In our increasingly competitive business environment, it’s easy to get caught up in the most pressing demands at hand and forget about more thoughtful strategic planning. In software development, the rush to produce reactionary feature requests leads to a more brittle product. In cases such as these, the software becomes gradually more difficult to maintain and as well as more problematic when extending new functionality (aka technical debt).
So, how do we create better software solutions? At TazWorks, we have learned that taking time to understand our user’s problems and the context behind them enables us to create a strategic plan for our software that best meets their needs as well as the needs of our user community at large.
Tyler, our user experience developer, once told me the following urban legend that resounded deeply with my past business experience. It illustrates what happens when we forget to ask the end-users the right questions and ultimately, fail to understand the problem we are trying to solve.
“During the space race back in the 1960’s, NASA was faced with a major problem. The astronauts needed a pen that would write in the vacuum of space. NASA instructed their engineers to design a pen that could write in space and went to work. At an engineering cost of $13.5 million they developed the ‘Astronaut Pen.’ Some of you may remember. It enjoyed minor success on the commercial market. The Russians were faced with the same dilemma, so they used a pencil.”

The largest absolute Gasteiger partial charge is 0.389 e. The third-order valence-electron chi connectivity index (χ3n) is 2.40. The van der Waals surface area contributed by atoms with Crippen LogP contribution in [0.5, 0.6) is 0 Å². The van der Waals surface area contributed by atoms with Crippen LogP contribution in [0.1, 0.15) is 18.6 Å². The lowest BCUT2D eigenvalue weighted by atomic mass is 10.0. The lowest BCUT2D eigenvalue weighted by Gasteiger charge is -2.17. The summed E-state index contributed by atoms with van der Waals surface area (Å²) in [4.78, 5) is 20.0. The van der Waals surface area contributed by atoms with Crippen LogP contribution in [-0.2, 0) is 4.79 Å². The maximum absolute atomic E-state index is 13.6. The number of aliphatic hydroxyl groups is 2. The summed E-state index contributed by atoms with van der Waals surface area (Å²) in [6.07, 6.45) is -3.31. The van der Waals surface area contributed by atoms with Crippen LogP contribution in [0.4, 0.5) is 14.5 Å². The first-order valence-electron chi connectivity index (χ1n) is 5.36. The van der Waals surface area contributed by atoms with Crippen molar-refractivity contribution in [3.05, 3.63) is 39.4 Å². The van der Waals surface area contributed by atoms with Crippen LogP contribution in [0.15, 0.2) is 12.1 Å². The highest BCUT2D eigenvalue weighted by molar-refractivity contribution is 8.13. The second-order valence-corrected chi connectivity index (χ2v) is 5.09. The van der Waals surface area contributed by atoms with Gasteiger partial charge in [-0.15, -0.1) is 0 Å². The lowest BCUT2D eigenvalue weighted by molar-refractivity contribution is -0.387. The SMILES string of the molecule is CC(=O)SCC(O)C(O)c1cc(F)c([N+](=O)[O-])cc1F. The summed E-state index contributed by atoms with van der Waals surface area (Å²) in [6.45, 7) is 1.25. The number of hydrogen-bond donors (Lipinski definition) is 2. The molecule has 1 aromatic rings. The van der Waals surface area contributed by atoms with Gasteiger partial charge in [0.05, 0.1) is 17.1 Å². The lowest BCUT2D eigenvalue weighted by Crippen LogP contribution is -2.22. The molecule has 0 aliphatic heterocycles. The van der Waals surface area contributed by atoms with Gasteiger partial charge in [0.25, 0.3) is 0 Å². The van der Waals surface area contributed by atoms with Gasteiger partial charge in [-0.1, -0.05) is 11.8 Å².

Although this is mythological, the narrative on how the Russians saved valuable time and resources by using an uncomplicated solution already available makes the value in this principle meaningful and easy to understand.
TazWorks embraces this principle as we strive to build Simple. Powerful.™ software for background screening. By documenting and researching user stories, we know we’re solving the right problem and quite possibly, providing solutions that are already developed.
TazWorks’ approach is to build software with such an incredible value proposition that every presentation ends in an easy sale. To that end, we strategically direct our development resources to modernize our software in one major area of focus at a time.
Fact check this urban legend for yourself to learn that NASA did briefly purchase space pens from the profitable private company that invented them. Even more intriguing is the fact that NASA does not like to take pencils into space because they are flammable making this fantastic legend a fairy tale.